Federal Appeals Court Finds ACA Individual Mandate Unconstitutional, Sends Case Back to Lower Court for Further Study

The U.S. Court of Appeals for the Fifth Circuit in New Orleans on Wednesday struck down the Affordable Care Act’s individual mandate, ruling on a 2-1 vote that the coverage requirement was unconstitutional after Congress in 2017 eliminated the tax penalty that was intended to enforce it. Despite ruling against a core component of the ACA, the Appellate Court panel did not invalidate the rest of the law, allowing it to stand while U.S. District Court Judge Reed O’Connor of Texas was ordered to “employ a finer-toothed comb” and conduct “a more searching inquiry” into which of the law’s components could survive without the individual mandate.

Recall, District Judge O’Connor in December 2018 struck down the entire ACA on the grounds that the individual health insurance mandate could not be severed from the rest of the law because it was “the keystone” to the broader act. Judge O’Connor shortly afterward issued a stay on his ruling while the ruling was challenged by a 21 state coalition led by California Attorney General Xavier Becerra. Wednesday’s ruling by the Fifth Circuit Court of Appeals further places the ACA in limbo as the severability assignment given to the lower court in Texas is expected to take an extended amount of time and likely stretch beyond the 2020 election.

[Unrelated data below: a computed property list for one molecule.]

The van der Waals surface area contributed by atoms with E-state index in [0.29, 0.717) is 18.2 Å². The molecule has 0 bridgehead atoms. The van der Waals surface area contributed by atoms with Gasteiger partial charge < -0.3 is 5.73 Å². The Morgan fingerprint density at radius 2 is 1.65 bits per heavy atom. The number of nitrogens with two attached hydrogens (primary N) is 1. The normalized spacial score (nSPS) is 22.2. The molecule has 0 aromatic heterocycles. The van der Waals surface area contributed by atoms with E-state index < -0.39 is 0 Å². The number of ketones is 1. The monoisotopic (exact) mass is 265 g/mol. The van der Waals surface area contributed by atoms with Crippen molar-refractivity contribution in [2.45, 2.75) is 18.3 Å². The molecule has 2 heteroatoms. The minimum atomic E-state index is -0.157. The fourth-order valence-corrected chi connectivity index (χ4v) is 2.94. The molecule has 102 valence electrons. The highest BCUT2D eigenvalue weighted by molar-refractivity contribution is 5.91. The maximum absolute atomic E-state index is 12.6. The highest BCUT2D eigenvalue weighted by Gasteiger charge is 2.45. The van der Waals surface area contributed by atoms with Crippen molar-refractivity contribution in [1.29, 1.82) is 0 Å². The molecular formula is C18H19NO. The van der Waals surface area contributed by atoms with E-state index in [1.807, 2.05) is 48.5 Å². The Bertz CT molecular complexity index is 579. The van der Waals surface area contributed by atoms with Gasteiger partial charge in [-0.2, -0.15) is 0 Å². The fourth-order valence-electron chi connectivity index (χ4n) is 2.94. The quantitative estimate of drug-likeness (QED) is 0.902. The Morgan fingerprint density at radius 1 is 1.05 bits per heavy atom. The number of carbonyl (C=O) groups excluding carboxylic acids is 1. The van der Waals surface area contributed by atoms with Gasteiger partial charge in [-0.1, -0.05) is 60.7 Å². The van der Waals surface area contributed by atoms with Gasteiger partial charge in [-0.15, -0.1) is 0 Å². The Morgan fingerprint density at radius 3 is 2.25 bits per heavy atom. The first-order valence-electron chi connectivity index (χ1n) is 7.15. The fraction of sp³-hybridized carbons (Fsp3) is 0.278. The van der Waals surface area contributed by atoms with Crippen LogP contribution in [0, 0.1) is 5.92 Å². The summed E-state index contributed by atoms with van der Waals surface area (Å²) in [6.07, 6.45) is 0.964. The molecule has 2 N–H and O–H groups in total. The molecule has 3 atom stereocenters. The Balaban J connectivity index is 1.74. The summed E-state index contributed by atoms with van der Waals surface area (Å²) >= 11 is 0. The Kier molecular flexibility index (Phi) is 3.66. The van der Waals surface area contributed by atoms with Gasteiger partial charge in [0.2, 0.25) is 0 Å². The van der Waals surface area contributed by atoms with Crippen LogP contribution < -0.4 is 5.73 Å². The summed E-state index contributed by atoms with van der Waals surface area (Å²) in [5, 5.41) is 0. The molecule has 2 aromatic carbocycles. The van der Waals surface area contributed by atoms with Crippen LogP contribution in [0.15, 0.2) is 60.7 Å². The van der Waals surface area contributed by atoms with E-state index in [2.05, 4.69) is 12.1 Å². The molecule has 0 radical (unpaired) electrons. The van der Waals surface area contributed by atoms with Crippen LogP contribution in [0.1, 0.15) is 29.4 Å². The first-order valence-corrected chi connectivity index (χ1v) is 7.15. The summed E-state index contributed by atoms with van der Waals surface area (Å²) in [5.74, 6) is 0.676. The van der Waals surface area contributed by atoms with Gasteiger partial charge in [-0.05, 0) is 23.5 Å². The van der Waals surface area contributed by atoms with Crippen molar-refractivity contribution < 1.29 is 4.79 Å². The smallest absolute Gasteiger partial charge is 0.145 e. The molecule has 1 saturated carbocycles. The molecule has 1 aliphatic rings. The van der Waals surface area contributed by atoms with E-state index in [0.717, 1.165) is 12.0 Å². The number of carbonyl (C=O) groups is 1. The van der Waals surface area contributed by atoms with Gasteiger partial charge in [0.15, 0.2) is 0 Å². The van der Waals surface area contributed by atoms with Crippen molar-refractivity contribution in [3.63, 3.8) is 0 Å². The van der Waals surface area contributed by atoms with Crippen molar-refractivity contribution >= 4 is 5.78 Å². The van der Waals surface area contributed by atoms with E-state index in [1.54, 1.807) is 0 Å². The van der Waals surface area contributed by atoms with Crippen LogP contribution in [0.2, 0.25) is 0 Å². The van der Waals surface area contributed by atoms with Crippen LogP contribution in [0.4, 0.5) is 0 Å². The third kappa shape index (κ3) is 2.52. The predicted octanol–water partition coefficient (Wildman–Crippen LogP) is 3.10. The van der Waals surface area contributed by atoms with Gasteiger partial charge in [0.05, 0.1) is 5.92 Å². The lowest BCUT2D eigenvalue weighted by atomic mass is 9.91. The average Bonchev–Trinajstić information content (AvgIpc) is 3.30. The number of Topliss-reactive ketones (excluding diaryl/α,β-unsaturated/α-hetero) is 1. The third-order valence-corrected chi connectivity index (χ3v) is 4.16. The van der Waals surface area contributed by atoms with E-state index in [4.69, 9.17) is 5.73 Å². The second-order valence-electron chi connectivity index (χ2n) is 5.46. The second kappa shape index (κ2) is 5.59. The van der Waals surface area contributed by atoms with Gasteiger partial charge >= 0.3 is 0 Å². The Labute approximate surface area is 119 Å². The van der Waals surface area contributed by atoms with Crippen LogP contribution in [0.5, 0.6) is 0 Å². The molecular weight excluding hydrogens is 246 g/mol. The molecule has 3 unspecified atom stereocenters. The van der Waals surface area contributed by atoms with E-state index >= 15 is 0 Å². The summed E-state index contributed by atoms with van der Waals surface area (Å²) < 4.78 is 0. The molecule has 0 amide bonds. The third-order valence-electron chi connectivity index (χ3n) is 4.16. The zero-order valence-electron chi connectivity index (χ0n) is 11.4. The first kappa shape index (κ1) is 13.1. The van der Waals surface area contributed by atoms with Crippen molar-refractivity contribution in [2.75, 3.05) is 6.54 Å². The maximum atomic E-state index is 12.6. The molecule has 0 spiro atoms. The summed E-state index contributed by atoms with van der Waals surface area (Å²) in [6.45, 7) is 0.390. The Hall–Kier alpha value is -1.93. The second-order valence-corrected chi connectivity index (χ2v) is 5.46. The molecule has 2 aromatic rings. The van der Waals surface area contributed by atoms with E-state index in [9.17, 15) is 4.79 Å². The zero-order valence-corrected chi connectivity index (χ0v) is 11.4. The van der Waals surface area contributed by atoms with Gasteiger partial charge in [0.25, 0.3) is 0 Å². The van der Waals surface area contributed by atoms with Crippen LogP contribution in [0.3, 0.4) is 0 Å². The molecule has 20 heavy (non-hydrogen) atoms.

Citing concerns with leaving millions of Americans in limbo regarding their health care, Attorney General Becerra on Wednesday suggested California may be poised to immediately appeal Wednesday’s decision to the U.S. Supreme Court. “It’s time to get rid of the uncertainty,” Becerra remarked following the ruling. “Americans don’t need to be jerked around when it comes to their health care.” During a call with the public on Thursday, Becerra further discussed the possibility of filing with the Supreme Court to have the matter heard this coming spring for a summer ruling.

If the Supreme Court – which has twice upheld the ACA since its enactment in 2010, albeit under a different judicial makeup – were to agree with the Fifth Circuit Court of Appeals on the matter, the decision could have massive and far-reaching implications for the country’s health care delivery system, industry, and economy. Becerra noted in an announcement these potential impacts, including the nearly $1.3 trillion in federal funding (including Medicaid expansion and public health funds), how the ACA has assisted more than 12 million Americans receive coverage through Medicaid expansion, 9 million Americans receive tax credits to afford insurance through individual marketplaces, and millions of working families who rely on high-quality employer-sponsored insurance plans.

For now, the case heads back to the district court that already attempted to overturn the law in its entirety, and uncertainty on the matter is expected to persist for the foreseeable future. While California and the broader coalition of states attempting to preserve the ACA have yet to formally file a motion on Wednesday’s ruling, the matter is all but certain to be a significant topic of interest in the new year.